The Royal Poinciana Tree
Behold one of the world's most magnificent flowering trees--whether called royal poinciana, flamboyant or the flame tree, to catch a glimpse of this tree in full bloom in late spring or early summer is an unforgettable sight. Today, it is grown worldwide across tropical regions, a symbol of exotic beauty in large parks or lining spacious avenues often alongside palms and tropical fig trees.
Royal poinciana is a member of the pea or legume family, Fabaceae. Based on the shape of its flower, it is further grouped in a subfamily named Caesalpinioideae. The scientific name for this tree is Delonix regia.
Royal poinciana is native only to the island of Madagascar, and is endangered in the wild.
The semi-green royal poinciana grows 30 to 50 feet tall and 30 to 40 feet wide with an umbrella-like canopy and low swooping branches. The tree loses its foliage in the winter depending upon the degree of soil dryness, and in spring, the feathery, fern-like leaves emerge. Its smooth, gray bark makes the trunk look like an elephant's leg. Leaves have an overall oval shape, but are compound with two ranks of branching lined with tiny leaflets. In late spring to early summer, branch tips don large clusters of orange to scarlet-red flowers. (A naturally occurring variety of the tree produces golden yellow flowers.) The blossom of the poinciana has five claw-like petals; one upper petal bears speckles of white or red and is called the "standard." Enormous brown seed pods develop after flowering, and about one year later splits open to release the horizontally arranged seeds.
- Behold one of the world's most magnificent flowering trees--whether called royal poinciana, flamboyant or the flame tree, to catch a glimpse of this tree in full bloom in late spring or early summer is an unforgettable sight.
- The tree loses its foliage in the winter depending upon the degree of soil dryness, and in spring, the feathery, fern-like leaves emerge.
Grow royal poinciana in U.S. Department of Agriculture hardiness zones 10 and warmer where winter frosts do not occur. Plant them in a fertile soil that is moist and well-draining, preferably in a location sheltered from strong winds. At least eight hours of sunlight daily is needed for healthy plants and good flowering. During the growing season, water freely and often to encourage leaf and flower growth. In winter, do not irrigate to encourage widespread leaf drop and a more abundant flowering later that spring.
There is no reason to over-prune a royal poinciana because its natural form is to have low and drooping branches. The roots of royal poinciana are surface-dwelling and strong, making underplanting difficult and not a beneficial practice. The tree should be planted no closer than 30 feet from concrete or asphalt roads, sidewalks or building foundations according to "Tropical Flowering Trees." While fast-growing, seedling trees don't usually bloom before they are about 5 years old. This tree is also photo-sensitive at night, so flowering is diminished or absent on trees illuminated by street lights, or occurs only on the sides of the canopy that is away from the light source.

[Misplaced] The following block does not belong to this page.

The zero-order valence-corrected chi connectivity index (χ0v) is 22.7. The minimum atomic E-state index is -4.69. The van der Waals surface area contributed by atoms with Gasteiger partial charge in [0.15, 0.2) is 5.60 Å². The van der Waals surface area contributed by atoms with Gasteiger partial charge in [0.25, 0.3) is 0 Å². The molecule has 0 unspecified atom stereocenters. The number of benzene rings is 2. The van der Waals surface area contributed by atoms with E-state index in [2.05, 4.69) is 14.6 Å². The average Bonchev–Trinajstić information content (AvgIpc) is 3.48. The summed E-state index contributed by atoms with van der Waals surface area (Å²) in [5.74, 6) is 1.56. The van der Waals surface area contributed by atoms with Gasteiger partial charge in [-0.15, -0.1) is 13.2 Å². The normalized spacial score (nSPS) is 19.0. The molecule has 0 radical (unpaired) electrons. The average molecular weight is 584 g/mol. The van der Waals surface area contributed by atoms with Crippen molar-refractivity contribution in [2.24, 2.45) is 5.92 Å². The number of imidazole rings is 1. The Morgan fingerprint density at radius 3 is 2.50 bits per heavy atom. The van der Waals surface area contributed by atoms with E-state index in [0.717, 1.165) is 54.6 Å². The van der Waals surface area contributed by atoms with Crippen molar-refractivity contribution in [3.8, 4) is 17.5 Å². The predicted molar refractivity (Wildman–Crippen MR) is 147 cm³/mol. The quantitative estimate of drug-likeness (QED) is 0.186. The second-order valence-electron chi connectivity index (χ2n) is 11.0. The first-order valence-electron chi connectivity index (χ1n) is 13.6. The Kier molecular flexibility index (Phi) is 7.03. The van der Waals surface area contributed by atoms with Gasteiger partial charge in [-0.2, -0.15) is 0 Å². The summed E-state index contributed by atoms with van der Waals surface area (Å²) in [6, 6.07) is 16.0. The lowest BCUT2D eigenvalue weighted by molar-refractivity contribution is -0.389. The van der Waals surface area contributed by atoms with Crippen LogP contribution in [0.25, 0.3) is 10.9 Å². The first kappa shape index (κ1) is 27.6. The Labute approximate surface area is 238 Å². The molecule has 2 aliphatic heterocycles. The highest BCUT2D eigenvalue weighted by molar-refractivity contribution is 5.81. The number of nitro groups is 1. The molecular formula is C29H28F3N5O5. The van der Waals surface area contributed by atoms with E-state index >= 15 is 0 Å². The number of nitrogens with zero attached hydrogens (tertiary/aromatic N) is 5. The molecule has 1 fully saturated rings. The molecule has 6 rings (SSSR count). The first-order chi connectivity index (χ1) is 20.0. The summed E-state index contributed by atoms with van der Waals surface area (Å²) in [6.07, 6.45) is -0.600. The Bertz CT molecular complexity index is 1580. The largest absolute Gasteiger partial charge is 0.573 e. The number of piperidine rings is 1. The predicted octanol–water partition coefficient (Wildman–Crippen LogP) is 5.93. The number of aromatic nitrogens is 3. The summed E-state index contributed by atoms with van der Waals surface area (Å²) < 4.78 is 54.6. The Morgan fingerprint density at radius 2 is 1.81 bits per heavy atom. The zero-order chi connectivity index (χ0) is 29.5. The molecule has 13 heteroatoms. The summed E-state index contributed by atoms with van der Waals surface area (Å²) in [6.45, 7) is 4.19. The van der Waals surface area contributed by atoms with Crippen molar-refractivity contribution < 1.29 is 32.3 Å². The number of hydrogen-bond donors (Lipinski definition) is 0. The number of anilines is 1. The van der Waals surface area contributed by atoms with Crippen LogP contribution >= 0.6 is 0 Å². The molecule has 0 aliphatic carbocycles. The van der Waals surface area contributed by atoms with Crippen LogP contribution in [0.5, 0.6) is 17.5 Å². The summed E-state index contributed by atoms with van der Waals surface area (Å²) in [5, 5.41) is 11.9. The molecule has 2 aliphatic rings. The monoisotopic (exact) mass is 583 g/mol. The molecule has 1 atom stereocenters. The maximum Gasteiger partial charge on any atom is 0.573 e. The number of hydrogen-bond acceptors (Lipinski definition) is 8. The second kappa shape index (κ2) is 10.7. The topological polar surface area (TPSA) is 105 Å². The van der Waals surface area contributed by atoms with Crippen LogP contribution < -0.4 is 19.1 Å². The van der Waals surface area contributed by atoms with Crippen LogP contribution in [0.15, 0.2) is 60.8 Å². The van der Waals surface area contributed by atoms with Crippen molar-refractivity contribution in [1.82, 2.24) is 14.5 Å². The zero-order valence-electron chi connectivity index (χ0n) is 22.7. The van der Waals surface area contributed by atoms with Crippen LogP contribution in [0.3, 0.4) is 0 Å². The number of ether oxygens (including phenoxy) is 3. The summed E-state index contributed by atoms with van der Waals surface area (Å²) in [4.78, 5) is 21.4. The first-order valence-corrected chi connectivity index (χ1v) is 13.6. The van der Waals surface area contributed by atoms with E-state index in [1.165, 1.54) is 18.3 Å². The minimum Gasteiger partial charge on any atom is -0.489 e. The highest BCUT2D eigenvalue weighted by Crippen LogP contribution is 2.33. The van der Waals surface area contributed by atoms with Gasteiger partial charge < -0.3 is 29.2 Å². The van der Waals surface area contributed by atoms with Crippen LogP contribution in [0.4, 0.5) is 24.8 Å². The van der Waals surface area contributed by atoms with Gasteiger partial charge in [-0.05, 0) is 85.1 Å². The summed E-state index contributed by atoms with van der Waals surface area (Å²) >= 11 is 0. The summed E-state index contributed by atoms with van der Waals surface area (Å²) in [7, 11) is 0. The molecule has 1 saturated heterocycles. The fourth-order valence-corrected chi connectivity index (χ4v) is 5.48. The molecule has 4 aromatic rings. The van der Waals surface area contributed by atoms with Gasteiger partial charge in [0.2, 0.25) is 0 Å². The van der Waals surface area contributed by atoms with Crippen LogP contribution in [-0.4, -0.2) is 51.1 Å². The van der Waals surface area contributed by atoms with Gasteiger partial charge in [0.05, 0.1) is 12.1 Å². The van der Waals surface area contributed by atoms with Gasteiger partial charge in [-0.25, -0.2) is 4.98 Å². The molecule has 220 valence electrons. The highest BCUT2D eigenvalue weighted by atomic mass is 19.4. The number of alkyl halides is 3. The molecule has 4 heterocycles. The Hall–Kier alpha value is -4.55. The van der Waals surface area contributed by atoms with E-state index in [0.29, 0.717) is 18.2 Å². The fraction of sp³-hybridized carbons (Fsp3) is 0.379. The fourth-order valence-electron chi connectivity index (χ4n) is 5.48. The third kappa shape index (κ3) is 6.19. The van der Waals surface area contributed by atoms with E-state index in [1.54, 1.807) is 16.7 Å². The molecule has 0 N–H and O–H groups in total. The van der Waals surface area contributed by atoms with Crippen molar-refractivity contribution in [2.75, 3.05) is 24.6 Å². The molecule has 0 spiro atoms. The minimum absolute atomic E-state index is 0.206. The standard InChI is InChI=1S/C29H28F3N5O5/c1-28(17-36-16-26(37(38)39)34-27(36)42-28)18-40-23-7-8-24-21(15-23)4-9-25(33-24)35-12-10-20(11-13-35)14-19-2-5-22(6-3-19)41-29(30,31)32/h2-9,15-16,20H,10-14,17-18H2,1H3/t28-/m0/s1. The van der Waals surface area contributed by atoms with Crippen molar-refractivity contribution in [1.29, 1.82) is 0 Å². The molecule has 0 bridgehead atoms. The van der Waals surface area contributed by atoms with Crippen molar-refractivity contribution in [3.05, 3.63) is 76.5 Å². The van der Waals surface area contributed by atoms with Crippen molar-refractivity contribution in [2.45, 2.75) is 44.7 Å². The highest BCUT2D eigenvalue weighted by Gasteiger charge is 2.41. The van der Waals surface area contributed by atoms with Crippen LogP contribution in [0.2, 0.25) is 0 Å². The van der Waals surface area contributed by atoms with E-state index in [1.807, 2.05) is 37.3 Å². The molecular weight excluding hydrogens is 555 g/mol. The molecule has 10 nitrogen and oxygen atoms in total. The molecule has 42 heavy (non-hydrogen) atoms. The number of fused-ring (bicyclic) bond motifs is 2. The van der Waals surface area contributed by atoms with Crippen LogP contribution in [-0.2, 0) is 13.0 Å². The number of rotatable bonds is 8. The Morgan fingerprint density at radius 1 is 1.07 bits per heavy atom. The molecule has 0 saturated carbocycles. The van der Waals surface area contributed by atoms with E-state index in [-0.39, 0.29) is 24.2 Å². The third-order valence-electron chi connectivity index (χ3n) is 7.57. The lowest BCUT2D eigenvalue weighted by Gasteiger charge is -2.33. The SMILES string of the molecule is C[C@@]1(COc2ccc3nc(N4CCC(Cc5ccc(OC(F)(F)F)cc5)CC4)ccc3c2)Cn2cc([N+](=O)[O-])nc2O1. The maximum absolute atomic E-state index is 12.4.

- Grow royal poinciana in U.S. Department of Agriculture hardiness zones 10 and warmer where winter frosts do not occur.
- The roots of royal poinciana are surface-dwelling and strong, making underplanting difficult and not a beneficial practice.
Royal poincianas flower best in climates with a pronounced dry winter season. Thus, in tropical climates with year-round moisture and high humidity, flowering is sporadic in summer at best. Poincianas do not prosper in regions with Mediterranean climates.
- "Tropical Flowering Plants;" Kirsten Albrecht Llamas; 2003
- "Tropical and Subtropical Trees;" Margaret Barwick; 2004
- "A-Z Encyclopedia of Garden Plants;" Christopher Brickell and H. Marc Cathey, eds.; 2004
Jacob J. Wright became a full-time writer in 2008, with articles appearing on various websites. He has worked professionally at gardens in Colorado, Florida, Minnesota, New York, North Carolina and Pennsylvania. Wright holds a graduate diploma in environmental horticulture from the University of Melbourne, Australia, and a Master of Science in public horticulture from the University of Delaware.